Pandemic Poinsettias

December 16, 2020

Spreading Holiday Cheer

HBR greenhouse grows and sells poinsettias during pandemic.

In a typical year the Hinckley-Big Rock (HBR) High School greenhouse would be bursting with poinsettias. But this year is not typical by any means.

HBR sold 150 poinsettias wholesale this year. (From left) Students Maddie Noble and Ashleigh Wackerlin helped grow the plants in the school’s greenhouse under the supervision of Mrs. Tracey Sanderson, horticulture and agriculture teacher

The coronavirus pandemic has required the high school’s ag department to make adjustments by reducing the number of poinsettias grown – from 500 in the past to 150 this year – and changing the method of sale – from retail to a wholesale market. They also typically grow a variety of plants such as pinks, whites, speckled and reds but this year grew all red poinsettias for simplicity.

“We cutback because of the COVID year and unknown standards,” explained Tracey Sanderson, HBR agriculural teacher. “The school district made the decision at the start of the school year based on health and safety limitations of students being in our greenhouse.”

Normally as many as 40 students would be helping to grow the poinsettias but this year half as many students are involved in the horticulture classes due to a restructured school schedule. The upside is that HBR had in-person classes so students could get hands-on experience while social distancing.

“I’m grateful that our small school (208 students) allowed for students to be in school for most of the fall semester,” said Sanderson. “It was a benefit to our horticulture and other ag classes and the students appreciated the hands-on learning. Students were engaged and connected and it helped them socially and emotionally.”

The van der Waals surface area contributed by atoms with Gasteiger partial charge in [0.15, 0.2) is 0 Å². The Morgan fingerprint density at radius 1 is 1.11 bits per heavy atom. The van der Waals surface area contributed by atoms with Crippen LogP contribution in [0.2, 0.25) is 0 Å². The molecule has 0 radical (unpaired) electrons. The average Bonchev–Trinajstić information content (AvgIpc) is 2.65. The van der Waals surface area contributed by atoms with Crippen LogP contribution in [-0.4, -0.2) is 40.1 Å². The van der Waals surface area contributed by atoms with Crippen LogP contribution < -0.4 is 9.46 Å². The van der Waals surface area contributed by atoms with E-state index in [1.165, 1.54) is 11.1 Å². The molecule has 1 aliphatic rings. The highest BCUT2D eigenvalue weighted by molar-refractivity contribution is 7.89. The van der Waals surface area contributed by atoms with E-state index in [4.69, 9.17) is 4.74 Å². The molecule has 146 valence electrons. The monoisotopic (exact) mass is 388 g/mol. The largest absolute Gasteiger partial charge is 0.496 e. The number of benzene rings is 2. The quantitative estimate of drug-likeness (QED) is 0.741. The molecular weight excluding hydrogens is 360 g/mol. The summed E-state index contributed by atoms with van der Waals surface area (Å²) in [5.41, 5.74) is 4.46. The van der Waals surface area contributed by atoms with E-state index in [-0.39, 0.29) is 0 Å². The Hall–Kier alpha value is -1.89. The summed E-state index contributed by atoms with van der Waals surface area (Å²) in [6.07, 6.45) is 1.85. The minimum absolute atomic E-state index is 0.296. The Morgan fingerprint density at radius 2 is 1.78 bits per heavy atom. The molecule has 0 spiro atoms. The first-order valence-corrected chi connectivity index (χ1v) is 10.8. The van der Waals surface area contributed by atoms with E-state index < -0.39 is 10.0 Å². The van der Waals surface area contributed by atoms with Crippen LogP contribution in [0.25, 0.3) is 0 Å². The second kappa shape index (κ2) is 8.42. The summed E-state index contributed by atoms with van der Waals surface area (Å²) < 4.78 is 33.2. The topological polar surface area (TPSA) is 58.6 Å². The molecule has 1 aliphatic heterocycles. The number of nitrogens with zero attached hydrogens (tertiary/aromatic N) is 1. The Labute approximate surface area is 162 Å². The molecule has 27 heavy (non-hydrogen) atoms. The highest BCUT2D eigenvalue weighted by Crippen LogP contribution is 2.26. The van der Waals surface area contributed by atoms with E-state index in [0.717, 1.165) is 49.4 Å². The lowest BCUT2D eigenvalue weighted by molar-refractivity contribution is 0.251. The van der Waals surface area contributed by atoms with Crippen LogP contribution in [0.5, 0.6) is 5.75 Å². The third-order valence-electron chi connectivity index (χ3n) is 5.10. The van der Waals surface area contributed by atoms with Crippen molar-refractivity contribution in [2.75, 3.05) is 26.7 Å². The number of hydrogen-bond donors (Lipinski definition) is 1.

Ashleigh Wackerlin, a junior at HBR, said she especially enjoys her ag classes. “Our teachers are adapting and it’s helped us too as we like the hands-on classes. Teachers care about our mental health.”

Raising poinsettias is part of HBR’s horticulture class curriculum under the supervision of Mrs. Sanderson. Sanderson explains that students learn about growing the plants and regularly check the healthiness of each plant, monitor any insect infestations and make sure each has adequate water.

Raising poinsettias was part of HBR’s horticulture class. Ashleigh Wackerlin, a junior in horticulture class, was among students who watered and cared for the poinsettias during the fall semester.

What helps students with their plant care is the modern greenhouse with automatic climate controls and an automated watering system.

In December, horticulture students wrap the poinsettia pots in foil and get them ready for the wholesale market. Sanderson said this year they are selling them to the Big Rock Lions Club who will in turn sell them to members and organizations in the local community. Profits from the sale of poinsettias go to the HBR FFA Chapter.

The HBR FFA Chapter has not been idle during the pandemic, says Noble. “We are connecting with students here and people in our community. We are helping one another through these hard times.” Some of the community partnerships have been with the local libraries, the food pantry, historical society, FFA alumni, Farm Bureau, Lions Club and other organizations.

Raising poinsettias was part of HBR’s horticulture class. Ashleigh Wackerlin, a junior in horticulture class, was among students who watered and cared for the poinsettias during the fall semester.

“Our chapter strength is being a family,” said Sanderson. “We have the cohesiveness amongst students and members in our community.” 


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